Being "Fair"

Related terms:

Being “Fair”

I grew up with three brothers and three sisters, so my Mom had to have the wisdom of Solomon, and the ESP of The Amazing Kreskin. We rarely got away with anything. She was a substitute teacher for awhile at our local Jr. High School, and after the first class that she taught on her first day our friends were telling us, “She really does have eyes in the back of her head! We tried every stunt that we play on new subs, and she just laughed! She had her back to us, writing on the chalk board, and she knew who threw the spit wad without even turning around! She called them by name!”

Mom also developed a great way of making decisions as fair as possible. If one of my brothers and I wanted a candy bar, she would tell us that we had to split it. She would hand one of us the candy bar, the other one the knife, and whichever one of us got to cut the candy bar, the other one got to pick which half he got! My older brother would actually get out a ruler…

When trying to make things “fair” for employees, we need to keep in mind that they often interpret fair as being “what is best for them—and only them.” They may need some help understanding how any decision that you make for them also affects their coworkers. If they get to leave early, it leaves more work for someone else. If everyone always gets the same raise, the people who work harder, are never late to work, go the extra mile, etc. feel that their initiative is not appreciated.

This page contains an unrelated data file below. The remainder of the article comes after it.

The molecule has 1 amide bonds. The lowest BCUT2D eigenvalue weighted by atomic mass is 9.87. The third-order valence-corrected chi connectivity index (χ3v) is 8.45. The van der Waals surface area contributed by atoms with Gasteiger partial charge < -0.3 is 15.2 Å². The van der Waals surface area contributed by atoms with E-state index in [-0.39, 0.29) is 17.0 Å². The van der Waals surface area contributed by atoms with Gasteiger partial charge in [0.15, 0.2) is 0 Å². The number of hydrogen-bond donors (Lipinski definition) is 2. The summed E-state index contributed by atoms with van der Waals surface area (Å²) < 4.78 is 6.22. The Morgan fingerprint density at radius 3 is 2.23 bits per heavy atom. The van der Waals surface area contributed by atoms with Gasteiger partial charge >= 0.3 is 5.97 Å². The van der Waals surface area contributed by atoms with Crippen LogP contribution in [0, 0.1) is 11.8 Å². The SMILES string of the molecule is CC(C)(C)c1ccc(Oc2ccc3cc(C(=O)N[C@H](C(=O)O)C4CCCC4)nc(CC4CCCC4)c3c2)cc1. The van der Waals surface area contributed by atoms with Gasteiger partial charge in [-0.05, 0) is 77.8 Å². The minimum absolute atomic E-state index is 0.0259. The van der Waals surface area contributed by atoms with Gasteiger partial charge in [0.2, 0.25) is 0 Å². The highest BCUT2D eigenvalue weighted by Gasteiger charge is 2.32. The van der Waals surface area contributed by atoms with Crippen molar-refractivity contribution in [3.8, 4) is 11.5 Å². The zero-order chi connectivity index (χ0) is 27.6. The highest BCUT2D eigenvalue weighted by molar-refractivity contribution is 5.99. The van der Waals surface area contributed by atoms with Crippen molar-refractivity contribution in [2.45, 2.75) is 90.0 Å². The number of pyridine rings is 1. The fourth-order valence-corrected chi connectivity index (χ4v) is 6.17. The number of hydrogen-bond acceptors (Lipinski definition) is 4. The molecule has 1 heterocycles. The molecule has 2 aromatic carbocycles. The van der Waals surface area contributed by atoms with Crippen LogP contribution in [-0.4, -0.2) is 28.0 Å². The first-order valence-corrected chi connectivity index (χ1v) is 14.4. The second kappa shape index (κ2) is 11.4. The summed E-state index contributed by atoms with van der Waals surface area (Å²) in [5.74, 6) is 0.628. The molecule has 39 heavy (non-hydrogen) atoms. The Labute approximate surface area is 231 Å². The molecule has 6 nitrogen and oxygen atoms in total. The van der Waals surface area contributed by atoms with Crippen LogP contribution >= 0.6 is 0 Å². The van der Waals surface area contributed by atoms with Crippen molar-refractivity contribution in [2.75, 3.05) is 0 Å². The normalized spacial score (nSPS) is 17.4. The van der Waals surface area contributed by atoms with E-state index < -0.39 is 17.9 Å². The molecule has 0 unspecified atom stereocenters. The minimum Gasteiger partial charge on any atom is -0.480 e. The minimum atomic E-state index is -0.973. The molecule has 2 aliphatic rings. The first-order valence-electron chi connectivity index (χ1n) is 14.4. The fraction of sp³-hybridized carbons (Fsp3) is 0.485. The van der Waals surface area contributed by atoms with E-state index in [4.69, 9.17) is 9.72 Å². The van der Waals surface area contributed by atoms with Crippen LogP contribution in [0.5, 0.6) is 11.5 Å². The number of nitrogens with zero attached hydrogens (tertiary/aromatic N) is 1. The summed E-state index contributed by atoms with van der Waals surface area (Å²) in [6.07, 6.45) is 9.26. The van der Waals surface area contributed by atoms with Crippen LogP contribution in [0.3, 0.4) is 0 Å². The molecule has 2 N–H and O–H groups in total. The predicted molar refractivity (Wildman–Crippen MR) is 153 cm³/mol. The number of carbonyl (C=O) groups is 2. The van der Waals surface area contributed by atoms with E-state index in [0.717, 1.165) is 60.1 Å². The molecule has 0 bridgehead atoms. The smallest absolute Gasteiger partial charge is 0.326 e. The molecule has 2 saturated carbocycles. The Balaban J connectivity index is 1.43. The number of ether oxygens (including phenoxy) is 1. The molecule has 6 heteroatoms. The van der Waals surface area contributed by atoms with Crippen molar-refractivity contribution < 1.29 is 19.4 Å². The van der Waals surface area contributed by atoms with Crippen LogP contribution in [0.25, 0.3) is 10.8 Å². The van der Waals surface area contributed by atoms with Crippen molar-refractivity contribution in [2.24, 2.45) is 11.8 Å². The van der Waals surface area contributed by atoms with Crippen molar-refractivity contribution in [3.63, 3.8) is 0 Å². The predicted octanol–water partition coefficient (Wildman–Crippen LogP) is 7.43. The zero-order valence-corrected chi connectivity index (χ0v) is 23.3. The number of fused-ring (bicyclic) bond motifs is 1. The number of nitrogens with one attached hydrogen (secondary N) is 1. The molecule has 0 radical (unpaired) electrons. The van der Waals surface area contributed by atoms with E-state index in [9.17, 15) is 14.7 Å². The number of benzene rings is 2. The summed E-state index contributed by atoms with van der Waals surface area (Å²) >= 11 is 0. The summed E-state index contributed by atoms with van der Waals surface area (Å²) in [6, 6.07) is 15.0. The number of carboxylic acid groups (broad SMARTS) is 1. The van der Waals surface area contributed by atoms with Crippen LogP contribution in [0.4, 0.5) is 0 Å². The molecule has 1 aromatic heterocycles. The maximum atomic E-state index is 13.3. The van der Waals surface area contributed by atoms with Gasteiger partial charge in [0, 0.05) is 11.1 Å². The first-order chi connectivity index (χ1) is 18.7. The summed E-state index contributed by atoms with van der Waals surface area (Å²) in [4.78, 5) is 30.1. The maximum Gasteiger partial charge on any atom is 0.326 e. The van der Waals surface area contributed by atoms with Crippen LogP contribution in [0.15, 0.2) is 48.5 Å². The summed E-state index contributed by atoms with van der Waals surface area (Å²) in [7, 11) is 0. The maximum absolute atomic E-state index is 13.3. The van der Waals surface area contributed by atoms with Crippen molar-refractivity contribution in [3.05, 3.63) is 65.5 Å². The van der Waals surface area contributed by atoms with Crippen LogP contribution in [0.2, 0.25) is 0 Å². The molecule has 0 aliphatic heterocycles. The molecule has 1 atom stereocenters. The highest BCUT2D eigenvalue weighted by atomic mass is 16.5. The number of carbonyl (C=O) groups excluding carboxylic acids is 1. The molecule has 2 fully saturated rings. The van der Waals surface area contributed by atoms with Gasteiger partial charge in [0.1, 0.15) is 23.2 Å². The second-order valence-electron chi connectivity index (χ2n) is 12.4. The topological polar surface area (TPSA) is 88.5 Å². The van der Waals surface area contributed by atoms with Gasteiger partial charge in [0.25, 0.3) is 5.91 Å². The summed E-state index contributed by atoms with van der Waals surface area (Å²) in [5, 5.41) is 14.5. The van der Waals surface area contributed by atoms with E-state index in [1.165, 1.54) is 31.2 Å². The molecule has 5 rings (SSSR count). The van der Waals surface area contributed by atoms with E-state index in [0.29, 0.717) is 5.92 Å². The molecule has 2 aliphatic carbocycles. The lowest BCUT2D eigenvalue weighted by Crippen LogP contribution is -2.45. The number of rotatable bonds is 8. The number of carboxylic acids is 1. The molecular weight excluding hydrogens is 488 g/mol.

More and more, it seems that we have to explain to employees the impact of their behaviors, including the unintended consequences. We need to tell them how other people interpret their actions, words and behaviors—and how this may determine whether or not their coworkers like them. It is necessary to go even further and talk about the longer-term consequences, and their overall job satisfaction.

Some specific ways to make the workplace as fair as possible include:

· Have an Employee Handbook and follow it consistently.

· Keep a brief record of conversations with individual employees so you can refer to them in the future, and verify what was said.

· Don’t focus on keeping things “even” between employees, focus on being fair and have some basic guidelines that you follow consistently as you deal with common situations—i.e. family illness, personal “emergencies”, etc.

· Explain why you are willing to do certain things for some employees, but are hesitant to do them for another one. (i.e. loaning tools, borrowing equipment, etc.)

We don’t all have the insight of my Mom, but a little creativity in how we establish fairness in the workplace will encourage our better employees, and challenge the mediocre ones to modify their attitudes.

Don Tyler